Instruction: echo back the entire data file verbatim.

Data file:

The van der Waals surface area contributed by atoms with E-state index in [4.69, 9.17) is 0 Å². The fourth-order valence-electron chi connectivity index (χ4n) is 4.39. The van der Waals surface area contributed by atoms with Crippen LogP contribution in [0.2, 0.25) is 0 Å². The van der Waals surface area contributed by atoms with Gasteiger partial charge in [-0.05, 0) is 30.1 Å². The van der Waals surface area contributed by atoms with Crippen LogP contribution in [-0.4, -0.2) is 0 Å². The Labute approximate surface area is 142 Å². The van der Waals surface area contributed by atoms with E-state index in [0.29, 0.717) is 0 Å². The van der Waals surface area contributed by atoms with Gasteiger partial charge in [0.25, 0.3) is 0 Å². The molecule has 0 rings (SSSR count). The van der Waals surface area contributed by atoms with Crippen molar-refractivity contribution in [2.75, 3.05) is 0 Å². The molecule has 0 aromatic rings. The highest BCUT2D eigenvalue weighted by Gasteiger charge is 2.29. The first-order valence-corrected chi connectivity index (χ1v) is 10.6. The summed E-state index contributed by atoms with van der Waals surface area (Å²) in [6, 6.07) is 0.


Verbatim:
The van der Waals surface area contributed by atoms with E-state index in [4.69, 9.17) is 0 Å². The fourth-order valence-electron chi connectivity index (χ4n) is 4.39. The van der Waals surface area contributed by atoms with Crippen LogP contribution in [0.2, 0.25) is 0 Å². The van der Waals surface area contributed by atoms with Gasteiger partial charge in [-0.05, 0) is 30.1 Å². The van der Waals surface area contributed by atoms with Crippen LogP contribution in [-0.4, -0.2) is 0 Å². The Labute approximate surface area is 142 Å². The van der Waals surface area contributed by atoms with E-state index in [0.29, 0.717) is 0 Å². The van der Waals surface area contributed by atoms with Gasteiger partial charge in [0.25, 0.3) is 0 Å². The molecule has 0 rings (SSSR count). The van der Waals surface area contributed by atoms with Crippen molar-refractivity contribution in [2.75, 3.05) is 0 Å². The molecule has 0 aromatic rings. The highest BCUT2D eigenvalue weighted by Gasteiger charge is 2.29. The first-order valence-corrected chi connectivity index (χ1v) is 10.6. The summed E-state index contributed by atoms with van der Waals surface area (Å²) in [6, 6.07) is 0.